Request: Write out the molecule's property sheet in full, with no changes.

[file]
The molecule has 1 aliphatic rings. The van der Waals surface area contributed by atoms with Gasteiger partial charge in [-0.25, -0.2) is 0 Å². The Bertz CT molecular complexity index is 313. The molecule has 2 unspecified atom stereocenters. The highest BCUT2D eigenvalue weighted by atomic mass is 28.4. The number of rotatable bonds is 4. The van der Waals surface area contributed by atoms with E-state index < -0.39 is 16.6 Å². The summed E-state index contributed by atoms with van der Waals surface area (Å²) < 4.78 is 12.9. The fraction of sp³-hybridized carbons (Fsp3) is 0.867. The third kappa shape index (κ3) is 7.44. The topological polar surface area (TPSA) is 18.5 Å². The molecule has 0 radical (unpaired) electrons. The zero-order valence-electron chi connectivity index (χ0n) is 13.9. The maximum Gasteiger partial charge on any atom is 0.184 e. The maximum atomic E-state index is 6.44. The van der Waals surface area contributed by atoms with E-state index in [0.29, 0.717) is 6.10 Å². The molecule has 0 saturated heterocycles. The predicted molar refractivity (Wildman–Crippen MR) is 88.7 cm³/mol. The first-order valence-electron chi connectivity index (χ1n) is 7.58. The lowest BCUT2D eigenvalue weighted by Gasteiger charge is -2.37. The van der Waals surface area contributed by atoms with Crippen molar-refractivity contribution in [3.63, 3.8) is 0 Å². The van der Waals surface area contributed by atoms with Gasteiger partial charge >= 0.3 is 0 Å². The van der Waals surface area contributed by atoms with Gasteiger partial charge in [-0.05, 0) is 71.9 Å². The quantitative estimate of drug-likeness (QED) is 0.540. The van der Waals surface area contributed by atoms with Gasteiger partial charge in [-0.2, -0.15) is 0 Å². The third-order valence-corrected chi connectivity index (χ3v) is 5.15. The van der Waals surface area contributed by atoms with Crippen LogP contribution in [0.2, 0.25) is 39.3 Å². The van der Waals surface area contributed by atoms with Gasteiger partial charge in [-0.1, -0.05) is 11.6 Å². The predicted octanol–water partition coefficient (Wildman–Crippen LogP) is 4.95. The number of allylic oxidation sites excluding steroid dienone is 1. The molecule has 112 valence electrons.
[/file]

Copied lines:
The molecule has 1 aliphatic rings. The van der Waals surface area contributed by atoms with Gasteiger partial charge in [-0.25, -0.2) is 0 Å². The Bertz CT molecular complexity index is 313. The molecule has 2 unspecified atom stereocenters. The highest BCUT2D eigenvalue weighted by atomic mass is 28.4. The number of rotatable bonds is 4. The van der Waals surface area contributed by atoms with E-state index < -0.39 is 16.6 Å². The summed E-state index contributed by atoms with van der Waals surface area (Å²) < 4.78 is 12.9. The fraction of sp³-hybridized carbons (Fsp3) is 0.867. The third kappa shape index (κ3) is 7.44. The topological polar surface area (TPSA) is 18.5 Å². The molecule has 0 radical (unpaired) electrons. The zero-order valence-electron chi connectivity index (χ0n) is 13.9. The maximum Gasteiger partial charge on any atom is 0.184 e. The maximum atomic E-state index is 6.44. The van der Waals surface area contributed by atoms with E-state index in [0.29, 0.717) is 6.10 Å². The molecule has 0 saturated heterocycles. The predicted molar refractivity (Wildman–Crippen MR) is 88.7 cm³/mol. The first-order valence-electron chi connectivity index (χ1n) is 7.58. The lowest BCUT2D eigenvalue weighted by Gasteiger charge is -2.37. The van der Waals surface area contributed by atoms with Crippen molar-refractivity contribution in [3.63, 3.8) is 0 Å². The van der Waals surface area contributed by atoms with Gasteiger partial charge >= 0.3 is 0 Å². The van der Waals surface area contributed by atoms with Gasteiger partial charge in [-0.05, 0) is 71.9 Å². The quantitative estimate of drug-likeness (QED) is 0.540. The van der Waals surface area contributed by atoms with Gasteiger partial charge in [-0.2, -0.15) is 0 Å². The third-order valence-corrected chi connectivity index (χ3v) is 5.15. The van der Waals surface area contributed by atoms with Crippen LogP contribution in [0.2, 0.25) is 39.3 Å². The van der Waals surface area contributed by atoms with Gasteiger partial charge in [-0.1, -0.05) is 11.6 Å². The predicted octanol–water partition coefficient (Wildman–Crippen LogP) is 4.95. The number of allylic oxidation sites excluding steroid dienone is 1. The molecule has 112 valence electrons.